[QODLink]
Middle East
Al Jazeera journalist released from detention
Dorothy Parvaz, who disappeared on assignment in Syria 19 days ago, was sent back to Doha by Iranian authorities.
Last Modified: 18 May 2011 05:49


Parvaz describes her "terrifying" experiences while detained in Syria.

Al Jazeera has confirmed the release of its journalist, Dorothy Parvaz, who was detained in Syria upon her arrival in Damascus while on an assignment, and then deported to Iran.

Parvaz landed in Doha, Qatar on May 18 on a flight from Iran. 

An Al Jazeera spokesman said: "I'm delighted to let you know that Dorothy Parvaz has been released and is safe and well and back with us in Doha.  She has been in contact with her family, and we are with her now to find out more about her ordeal over the last 19 days."

Her fiancé Todd Barker, posted on Facebook: "She is safe in Doha and will be coming to Vancouver BC soon. We can't wait to see her."

Barker, who is planning to marry Parvaz this summer, was with her family when he heard the news.

He thanked US and Canadian officials, the Committee to Protect Journalists (CPJ), the international Committee of the Red Cross (ICRC) and all of those who had rallied in support of his fiancé.

Barker said he was grateful to Al Jazeera for the network's efforts to obtain Parvaz's release.

"It's been a pleasure working with them, as much as it can be," he said. "They were working like nobodies' business on it and we're just ecstatic."

'Terrifying experience'

Parvaz was detained as soon as she had landed in Damascus on April 29 to cover the unrest sweeping the country. Syrian authorities then deported her to Iran on May 1.

"I was handcuffed repeatedly, blindfolded, taken to a courtyard and just left to hear these men being beaten ... it was an overall terrifying experience"

- Dorothy Parvaz, on her captivity in Syria.

On her return, Parvaz said she had a "terrifying experience" while being held in Syria.

"I was in the Syrian detention centre for three days and what I heard were just savage beatings. I didn't know what these men had done, one agent said that two of them were responsible for murders in or near Deraa.

"I was handcuffed repeatedly, blindfolded, taken to a courtyard and just left to hear these men being beaten.They all sounded very young, they all sounded to be in their late teens or early twenties. So it was an overall terrifying experience," she said.

She, however, was treated well in Iran.

"Actually all told, it was relatively fair. The people there [Iran] treated me with respect. I had a clean room, I had a physical check-up with the doctor as soon as I showed up. All of my questions were answered as much as they could be.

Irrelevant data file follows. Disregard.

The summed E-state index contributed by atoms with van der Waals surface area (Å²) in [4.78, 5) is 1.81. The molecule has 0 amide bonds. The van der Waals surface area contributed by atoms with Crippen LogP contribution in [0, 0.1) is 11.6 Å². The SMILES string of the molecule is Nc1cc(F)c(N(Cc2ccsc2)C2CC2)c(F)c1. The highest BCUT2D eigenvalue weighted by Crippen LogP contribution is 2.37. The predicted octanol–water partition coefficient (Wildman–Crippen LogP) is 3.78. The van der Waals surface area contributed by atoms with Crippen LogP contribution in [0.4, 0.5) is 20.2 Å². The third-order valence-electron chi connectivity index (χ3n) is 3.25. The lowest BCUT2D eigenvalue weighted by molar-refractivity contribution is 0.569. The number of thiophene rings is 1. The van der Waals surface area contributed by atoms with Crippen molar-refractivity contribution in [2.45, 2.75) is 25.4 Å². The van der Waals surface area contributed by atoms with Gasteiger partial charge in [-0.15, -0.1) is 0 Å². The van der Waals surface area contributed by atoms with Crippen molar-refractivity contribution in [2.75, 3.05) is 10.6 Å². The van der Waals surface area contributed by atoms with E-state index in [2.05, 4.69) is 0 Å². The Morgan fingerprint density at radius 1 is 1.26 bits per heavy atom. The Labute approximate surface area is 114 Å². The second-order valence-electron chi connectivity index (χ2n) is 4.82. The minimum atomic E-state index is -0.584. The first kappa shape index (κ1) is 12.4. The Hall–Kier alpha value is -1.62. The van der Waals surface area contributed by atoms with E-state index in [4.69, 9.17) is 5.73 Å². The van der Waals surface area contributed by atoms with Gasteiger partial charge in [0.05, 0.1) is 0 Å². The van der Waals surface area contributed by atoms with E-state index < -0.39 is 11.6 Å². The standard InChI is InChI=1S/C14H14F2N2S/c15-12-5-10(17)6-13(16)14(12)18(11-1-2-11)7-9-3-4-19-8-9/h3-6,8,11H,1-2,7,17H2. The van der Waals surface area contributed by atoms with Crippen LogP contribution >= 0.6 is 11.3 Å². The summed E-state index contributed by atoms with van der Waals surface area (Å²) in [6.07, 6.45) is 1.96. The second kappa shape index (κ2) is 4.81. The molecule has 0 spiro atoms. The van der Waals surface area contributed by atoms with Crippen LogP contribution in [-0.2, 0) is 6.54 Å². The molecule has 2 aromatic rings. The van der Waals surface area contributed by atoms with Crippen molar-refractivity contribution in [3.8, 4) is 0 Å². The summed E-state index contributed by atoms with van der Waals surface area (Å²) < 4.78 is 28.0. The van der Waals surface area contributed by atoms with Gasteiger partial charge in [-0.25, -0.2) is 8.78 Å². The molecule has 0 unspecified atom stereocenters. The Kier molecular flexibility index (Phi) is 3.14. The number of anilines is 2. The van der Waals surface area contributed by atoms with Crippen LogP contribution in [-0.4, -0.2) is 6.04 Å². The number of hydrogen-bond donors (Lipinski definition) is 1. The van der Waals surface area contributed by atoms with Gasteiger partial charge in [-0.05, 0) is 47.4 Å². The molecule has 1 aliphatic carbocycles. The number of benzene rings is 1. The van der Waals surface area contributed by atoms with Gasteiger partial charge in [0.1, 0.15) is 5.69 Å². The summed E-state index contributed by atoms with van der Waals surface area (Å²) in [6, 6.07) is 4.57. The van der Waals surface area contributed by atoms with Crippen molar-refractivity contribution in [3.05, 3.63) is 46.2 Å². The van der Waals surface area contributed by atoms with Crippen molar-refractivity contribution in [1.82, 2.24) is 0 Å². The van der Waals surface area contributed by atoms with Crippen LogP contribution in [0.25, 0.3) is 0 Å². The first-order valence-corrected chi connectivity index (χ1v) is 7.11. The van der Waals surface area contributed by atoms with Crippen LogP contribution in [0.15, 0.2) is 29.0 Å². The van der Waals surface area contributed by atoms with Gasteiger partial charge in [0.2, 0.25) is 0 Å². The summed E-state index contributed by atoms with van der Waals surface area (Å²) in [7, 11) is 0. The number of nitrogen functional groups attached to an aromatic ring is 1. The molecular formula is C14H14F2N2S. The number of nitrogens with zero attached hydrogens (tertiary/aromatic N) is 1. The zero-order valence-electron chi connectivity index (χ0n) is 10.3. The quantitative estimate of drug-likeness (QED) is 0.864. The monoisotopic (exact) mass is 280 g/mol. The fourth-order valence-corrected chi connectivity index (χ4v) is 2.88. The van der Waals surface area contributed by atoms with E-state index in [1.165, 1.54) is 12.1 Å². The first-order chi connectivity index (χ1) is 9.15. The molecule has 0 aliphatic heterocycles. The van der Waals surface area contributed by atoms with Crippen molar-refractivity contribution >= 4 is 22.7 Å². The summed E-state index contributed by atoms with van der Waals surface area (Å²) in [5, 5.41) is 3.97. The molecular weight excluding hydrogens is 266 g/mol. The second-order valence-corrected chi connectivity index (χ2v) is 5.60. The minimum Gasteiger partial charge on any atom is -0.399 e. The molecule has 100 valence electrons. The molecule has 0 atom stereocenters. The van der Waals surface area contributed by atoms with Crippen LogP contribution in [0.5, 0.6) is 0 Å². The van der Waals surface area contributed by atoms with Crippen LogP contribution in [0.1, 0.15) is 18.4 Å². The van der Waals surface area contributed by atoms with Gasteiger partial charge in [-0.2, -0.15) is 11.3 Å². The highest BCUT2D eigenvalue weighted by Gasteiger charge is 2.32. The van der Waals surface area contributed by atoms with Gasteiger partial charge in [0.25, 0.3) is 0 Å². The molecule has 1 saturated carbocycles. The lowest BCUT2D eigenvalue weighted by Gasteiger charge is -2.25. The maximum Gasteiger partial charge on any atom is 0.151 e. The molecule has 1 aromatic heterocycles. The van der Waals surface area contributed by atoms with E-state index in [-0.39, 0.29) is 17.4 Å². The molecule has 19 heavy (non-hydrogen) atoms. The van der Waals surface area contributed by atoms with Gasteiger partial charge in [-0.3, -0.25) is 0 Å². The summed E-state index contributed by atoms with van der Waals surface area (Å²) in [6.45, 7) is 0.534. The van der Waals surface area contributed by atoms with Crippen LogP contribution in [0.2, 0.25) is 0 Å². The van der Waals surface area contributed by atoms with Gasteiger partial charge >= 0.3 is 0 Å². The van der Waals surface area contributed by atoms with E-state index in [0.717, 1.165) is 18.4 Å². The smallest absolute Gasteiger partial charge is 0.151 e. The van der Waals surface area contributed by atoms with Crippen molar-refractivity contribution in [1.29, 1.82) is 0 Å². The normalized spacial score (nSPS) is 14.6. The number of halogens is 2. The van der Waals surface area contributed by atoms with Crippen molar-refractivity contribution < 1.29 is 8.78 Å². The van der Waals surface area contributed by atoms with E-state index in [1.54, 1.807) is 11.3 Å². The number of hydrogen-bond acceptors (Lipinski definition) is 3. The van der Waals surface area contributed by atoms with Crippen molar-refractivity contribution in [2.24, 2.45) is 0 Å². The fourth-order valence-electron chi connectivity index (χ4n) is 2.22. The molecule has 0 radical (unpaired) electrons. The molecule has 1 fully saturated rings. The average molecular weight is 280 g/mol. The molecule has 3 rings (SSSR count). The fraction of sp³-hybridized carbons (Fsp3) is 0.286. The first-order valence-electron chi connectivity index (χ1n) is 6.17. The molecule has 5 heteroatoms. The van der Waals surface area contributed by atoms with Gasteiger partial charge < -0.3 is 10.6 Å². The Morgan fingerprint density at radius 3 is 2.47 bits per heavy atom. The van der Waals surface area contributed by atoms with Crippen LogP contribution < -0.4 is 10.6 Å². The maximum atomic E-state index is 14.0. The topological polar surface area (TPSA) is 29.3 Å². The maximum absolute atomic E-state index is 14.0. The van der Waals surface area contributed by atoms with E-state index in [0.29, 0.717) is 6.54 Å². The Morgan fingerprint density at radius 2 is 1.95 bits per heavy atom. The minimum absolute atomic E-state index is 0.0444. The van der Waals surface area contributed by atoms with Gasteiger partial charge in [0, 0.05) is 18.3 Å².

"The women who looked after me at the women’s detention centre were extraordinarily kind, twice a day I was taken out for fresh air. I’m a vegetarian, that diet was adhered to, any medication I needed."

Dorothy is an experienced journalist who joined Al Jazeera in 2010.

She graduated from the University of British Columbia, completed a masters degree in Arizona, and held journalism fellowships at both Harvard and Cambridge. She previously worked as a columnist and feature writer for the Seattle Post-Intelligencer.

Source:
Al Jazeera
Topics in this article
People
Country
City
Organisation
Featured on Al Jazeera
'Justice for All' demonstrations swell across the US over the deaths of African Americans in police encounters.
Six former Guantanamo detainees are now free in Uruguay with some hailing the decision to grant them asylum.
Disproportionately high number of Aboriginal people in prison highlights inequality and marginalisation, critics say.
Nearly half of Canadians have suffered inappropriate advances on the job - and the political arena is no exception.
Featured
Women's rights activists are demanding change after Hanna Lalango, 16, was gang-raped on a bus and left for dead.
Buried in Sweden's northern forest, Sorsele has welcomed many unaccompanied kids who help stabilise a town exodus.
A look at the changing face of North Korea, three years after the death of 'Dear Leader'.
While some fear a Muslim backlash after café killings, solidarity instead appears to be the order of the day.
Victims spared by the deadly disease are reporting blindness and other unexpected post-Ebola health issues.